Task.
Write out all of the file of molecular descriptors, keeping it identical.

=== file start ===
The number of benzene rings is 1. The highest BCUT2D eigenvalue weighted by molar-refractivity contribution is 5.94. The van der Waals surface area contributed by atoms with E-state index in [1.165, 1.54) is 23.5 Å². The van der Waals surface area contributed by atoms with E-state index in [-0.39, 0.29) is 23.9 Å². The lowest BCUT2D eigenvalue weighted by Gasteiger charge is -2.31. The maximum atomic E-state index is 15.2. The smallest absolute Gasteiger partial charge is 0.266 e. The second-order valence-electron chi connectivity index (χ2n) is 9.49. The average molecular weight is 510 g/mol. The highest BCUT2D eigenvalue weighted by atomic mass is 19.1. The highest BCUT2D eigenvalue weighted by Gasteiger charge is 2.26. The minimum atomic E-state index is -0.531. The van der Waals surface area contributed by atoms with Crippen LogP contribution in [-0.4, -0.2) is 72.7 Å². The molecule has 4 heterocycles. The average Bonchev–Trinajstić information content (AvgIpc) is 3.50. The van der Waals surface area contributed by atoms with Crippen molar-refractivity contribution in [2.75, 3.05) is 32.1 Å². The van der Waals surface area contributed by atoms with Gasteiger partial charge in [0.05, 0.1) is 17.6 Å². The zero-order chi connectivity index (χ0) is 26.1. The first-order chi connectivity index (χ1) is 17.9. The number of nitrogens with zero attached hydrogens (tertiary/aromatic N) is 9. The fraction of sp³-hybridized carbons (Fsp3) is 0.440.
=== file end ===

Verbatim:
The number of benzene rings is 1. The highest BCUT2D eigenvalue weighted by molar-refractivity contribution is 5.94. The van der Waals surface area contributed by atoms with E-state index in [1.165, 1.54) is 23.5 Å². The van der Waals surface area contributed by atoms with E-state index in [-0.39, 0.29) is 23.9 Å². The lowest BCUT2D eigenvalue weighted by Gasteiger charge is -2.31. The maximum atomic E-state index is 15.2. The smallest absolute Gasteiger partial charge is 0.266 e. The second-order valence-electron chi connectivity index (χ2n) is 9.49. The average molecular weight is 510 g/mol. The highest BCUT2D eigenvalue weighted by atomic mass is 19.1. The highest BCUT2D eigenvalue weighted by Gasteiger charge is 2.26. The minimum atomic E-state index is -0.531. The van der Waals surface area contributed by atoms with Crippen LogP contribution in [-0.4, -0.2) is 72.7 Å². The molecule has 4 heterocycles. The average Bonchev–Trinajstić information content (AvgIpc) is 3.50. The van der Waals surface area contributed by atoms with Crippen molar-refractivity contribution in [2.75, 3.05) is 32.1 Å². The van der Waals surface area contributed by atoms with Gasteiger partial charge in [0.05, 0.1) is 17.6 Å². The zero-order chi connectivity index (χ0) is 26.1. The first-order chi connectivity index (χ1) is 17.9. The number of nitrogens with zero attached hydrogens (tertiary/aromatic N) is 9. The fraction of sp³-hybridized carbons (Fsp3) is 0.440.